The Damsel executed her Google-fu. Dizzying numbers of pickled onion recipes clogged the results. The Damsel is ashamed to admit she’s never made pickled onions before, or even eaten them, so it was tough to choose. But most recipes had a few things in common. 1. a salt soak 2. covering in vinegar 3. spices. So the Damsel added them all up, divided by the number of recipes, and arrived at an average.

One site gave her hope: it said pickled onions were very easy…a great first project for the aspiring pickler. So on she pressed.

First make the brine. This is a fancy word for “salt water.” Use the ratio of 1 cup salt to 2 quarts cold water, according to how many onions you are doing. You just need enough to cover them. Stir until the salt is suspended.

Skin the little darlings, then nick off the root and top. Don’t take much off or they’ll separate into their layers. You know how onions are.

As you complete them, throw them into the brine. The salt water is supposed to help keep them crisp. Apparently soft pickled onions are yucky.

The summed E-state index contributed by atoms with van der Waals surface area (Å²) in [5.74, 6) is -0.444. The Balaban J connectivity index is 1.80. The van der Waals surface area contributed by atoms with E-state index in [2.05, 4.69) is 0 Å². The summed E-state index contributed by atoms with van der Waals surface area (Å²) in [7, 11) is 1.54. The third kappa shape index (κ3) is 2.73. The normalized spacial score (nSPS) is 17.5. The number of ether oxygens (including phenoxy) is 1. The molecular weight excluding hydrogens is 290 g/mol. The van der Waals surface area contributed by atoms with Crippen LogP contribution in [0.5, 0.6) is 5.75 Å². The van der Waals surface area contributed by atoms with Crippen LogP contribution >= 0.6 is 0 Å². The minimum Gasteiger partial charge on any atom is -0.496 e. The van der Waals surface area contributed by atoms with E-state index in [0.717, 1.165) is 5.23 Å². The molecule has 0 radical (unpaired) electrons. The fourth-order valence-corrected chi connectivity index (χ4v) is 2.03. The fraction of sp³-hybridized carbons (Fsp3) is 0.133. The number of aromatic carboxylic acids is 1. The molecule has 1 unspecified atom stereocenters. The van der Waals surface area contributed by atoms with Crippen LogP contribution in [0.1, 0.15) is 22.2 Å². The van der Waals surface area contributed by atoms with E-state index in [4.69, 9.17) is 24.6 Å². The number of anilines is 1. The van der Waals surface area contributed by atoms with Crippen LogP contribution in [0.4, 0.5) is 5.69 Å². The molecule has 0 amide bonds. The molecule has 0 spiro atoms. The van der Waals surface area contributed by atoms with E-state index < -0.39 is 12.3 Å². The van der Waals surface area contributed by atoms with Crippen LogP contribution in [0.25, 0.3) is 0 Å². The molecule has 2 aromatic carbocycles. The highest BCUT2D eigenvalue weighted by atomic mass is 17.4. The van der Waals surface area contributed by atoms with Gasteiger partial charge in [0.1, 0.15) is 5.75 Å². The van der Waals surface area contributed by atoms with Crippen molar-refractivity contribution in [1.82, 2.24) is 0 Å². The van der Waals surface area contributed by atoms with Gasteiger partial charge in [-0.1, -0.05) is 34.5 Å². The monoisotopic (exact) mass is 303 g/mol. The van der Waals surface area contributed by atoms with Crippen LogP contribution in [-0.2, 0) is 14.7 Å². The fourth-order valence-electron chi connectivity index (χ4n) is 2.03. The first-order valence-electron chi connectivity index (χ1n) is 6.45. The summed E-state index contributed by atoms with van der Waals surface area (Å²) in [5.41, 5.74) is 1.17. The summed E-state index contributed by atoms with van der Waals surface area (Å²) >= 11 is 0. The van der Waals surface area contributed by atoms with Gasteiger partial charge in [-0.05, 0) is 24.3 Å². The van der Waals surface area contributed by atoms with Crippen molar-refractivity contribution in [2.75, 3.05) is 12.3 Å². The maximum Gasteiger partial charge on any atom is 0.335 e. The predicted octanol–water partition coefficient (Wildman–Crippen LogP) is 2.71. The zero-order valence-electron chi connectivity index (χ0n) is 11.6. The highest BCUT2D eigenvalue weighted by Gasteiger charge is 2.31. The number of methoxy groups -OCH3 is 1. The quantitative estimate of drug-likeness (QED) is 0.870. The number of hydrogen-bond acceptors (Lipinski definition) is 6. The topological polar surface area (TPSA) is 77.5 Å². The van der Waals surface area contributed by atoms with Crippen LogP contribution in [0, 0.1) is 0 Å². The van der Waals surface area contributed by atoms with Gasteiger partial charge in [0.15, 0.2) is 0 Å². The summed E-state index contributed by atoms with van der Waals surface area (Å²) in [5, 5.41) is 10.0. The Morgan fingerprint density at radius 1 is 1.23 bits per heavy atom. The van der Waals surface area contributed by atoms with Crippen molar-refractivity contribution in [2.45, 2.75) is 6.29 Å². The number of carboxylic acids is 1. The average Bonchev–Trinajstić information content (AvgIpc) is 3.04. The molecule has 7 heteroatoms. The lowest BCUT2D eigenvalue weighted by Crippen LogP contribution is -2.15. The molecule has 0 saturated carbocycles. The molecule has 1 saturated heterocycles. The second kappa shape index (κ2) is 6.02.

Put a plate, weighted with a cup of water, on top of the onions to keep them submerged in their salt bath. Or any other way you can think of to keep them from floating out of the brine. They must sit there, just like that, for 24 hours.

The Damsel hates waiting. She’s said that before.

When the 24 hours has elapsed, drain the brine and rinse well.

Pack the onions into clean glass jars. These will not be heated, so you don’t need to use canning jars if you don’t want to. You can use old pickle jars, jam jars, whatever.

Add “some” pickling spice. The Damsel used 1 tablespoon per quart. There are lots of recipes out there if you want to make your own pickling spice, or pick up a bottle at most grocery stores.

Bay leaf is one of the traditional spices for pickled onions, so the Damsel added a whole bay leaf to each jar. (even though it was one of the ingredients in the pickling spice. She just wanted to)

Fill the jars with vinegar. It’s up to you what kind. The Damsel read of using plain, apple cider, malt, etc. She used apple cider vinegar. Fill the jars completely, not worrying about “head space” and whatnot since the jars will not be heated. The onions should be covered.